The grounding of SAA aircraft on 15 November 2019 after strike action will probably result in a fatal stall of SAA which has burnt through a reported R28-billion in National Treasury bailouts since 2007.
If the current acting chair of SAA is to be believed, the crisis now faced by the airline is a result of the unions, which, by their actions “are responsible for the death knell at SAA”. No doubt, the SAA board will attempt to sustain this narrative in order to sufficiently muddy the water and provide the necessary cover for the real culprits of SAA’s demise.
This article will attempt to remind readers as to who the miscreants really are and via headline numbers extracted from the SAA Group Annual Financial Statements (AFS) identify key problem areas, which, had they been timeously addressed, would have resulted in the avoidance of the huge recurring financial losses now responsible for what appears to be the imminent winding-up of the airline.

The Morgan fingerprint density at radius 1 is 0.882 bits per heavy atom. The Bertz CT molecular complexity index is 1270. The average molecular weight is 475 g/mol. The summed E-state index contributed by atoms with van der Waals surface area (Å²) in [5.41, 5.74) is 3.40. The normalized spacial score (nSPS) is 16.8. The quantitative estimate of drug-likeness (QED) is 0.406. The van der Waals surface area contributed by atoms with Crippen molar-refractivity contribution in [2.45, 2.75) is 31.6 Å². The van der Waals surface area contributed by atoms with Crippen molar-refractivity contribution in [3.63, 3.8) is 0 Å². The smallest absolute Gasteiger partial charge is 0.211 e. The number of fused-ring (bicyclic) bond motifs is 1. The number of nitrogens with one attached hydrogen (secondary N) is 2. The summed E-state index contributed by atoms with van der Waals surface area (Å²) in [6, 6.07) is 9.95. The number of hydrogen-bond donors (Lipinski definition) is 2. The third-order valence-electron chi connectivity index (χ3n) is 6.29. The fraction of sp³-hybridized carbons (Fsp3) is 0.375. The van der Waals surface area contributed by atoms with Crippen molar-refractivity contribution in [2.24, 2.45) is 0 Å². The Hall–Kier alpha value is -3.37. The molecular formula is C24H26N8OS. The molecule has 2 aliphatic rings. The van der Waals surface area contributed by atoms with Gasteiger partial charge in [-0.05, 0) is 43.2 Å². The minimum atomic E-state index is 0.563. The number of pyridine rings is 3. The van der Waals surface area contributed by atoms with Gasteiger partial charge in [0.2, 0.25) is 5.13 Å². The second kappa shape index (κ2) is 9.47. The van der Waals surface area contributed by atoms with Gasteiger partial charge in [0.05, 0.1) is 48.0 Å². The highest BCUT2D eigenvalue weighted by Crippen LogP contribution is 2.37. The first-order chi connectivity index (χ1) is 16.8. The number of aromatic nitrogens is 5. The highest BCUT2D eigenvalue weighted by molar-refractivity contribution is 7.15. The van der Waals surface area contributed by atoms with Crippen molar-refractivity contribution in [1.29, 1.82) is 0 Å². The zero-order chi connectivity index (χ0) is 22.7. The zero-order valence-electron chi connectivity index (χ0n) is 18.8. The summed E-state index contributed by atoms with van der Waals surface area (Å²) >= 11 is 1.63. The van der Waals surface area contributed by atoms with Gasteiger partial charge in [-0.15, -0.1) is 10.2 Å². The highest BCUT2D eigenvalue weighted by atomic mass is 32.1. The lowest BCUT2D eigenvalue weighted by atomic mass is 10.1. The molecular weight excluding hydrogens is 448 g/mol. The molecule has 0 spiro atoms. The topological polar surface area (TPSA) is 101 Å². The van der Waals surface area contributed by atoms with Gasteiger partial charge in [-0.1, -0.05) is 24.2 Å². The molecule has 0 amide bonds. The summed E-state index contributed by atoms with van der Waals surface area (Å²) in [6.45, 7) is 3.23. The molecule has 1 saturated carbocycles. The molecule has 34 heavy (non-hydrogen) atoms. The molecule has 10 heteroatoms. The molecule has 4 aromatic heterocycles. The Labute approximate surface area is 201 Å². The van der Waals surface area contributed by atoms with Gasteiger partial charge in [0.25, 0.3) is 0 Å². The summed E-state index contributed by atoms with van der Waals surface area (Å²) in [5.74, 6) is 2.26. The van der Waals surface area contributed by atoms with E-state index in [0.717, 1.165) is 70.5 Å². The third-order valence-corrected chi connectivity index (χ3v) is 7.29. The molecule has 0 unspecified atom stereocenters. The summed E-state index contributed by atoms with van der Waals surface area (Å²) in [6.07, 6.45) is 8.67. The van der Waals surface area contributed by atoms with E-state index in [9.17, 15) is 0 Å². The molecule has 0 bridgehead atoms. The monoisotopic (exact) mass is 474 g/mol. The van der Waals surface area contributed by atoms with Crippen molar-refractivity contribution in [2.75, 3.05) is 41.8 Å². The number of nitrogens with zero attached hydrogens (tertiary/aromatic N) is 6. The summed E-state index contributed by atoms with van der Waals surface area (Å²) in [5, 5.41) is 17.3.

Who, then, is responsible?
Contrary to the current PR spin of the SAA board which suggests that the unions are to blame, the facts confirm that the responsibility for the R28-billion of losses incurred since 2007 rests with consecutive SAA boards, their executive and senior management teams and the shareholder, being the government.
Cabinet ministers who have acted as the shareholder’s representative for SAA over this period include Alec Erwin, Pravin Gordhan, Lynne Brown, Malusi Gigaba and Nhlanhla Nene and it is they who have appointed SAA boards of directors who, in turn, have appointed CEOs and acting CEOs and executive management to run the airline.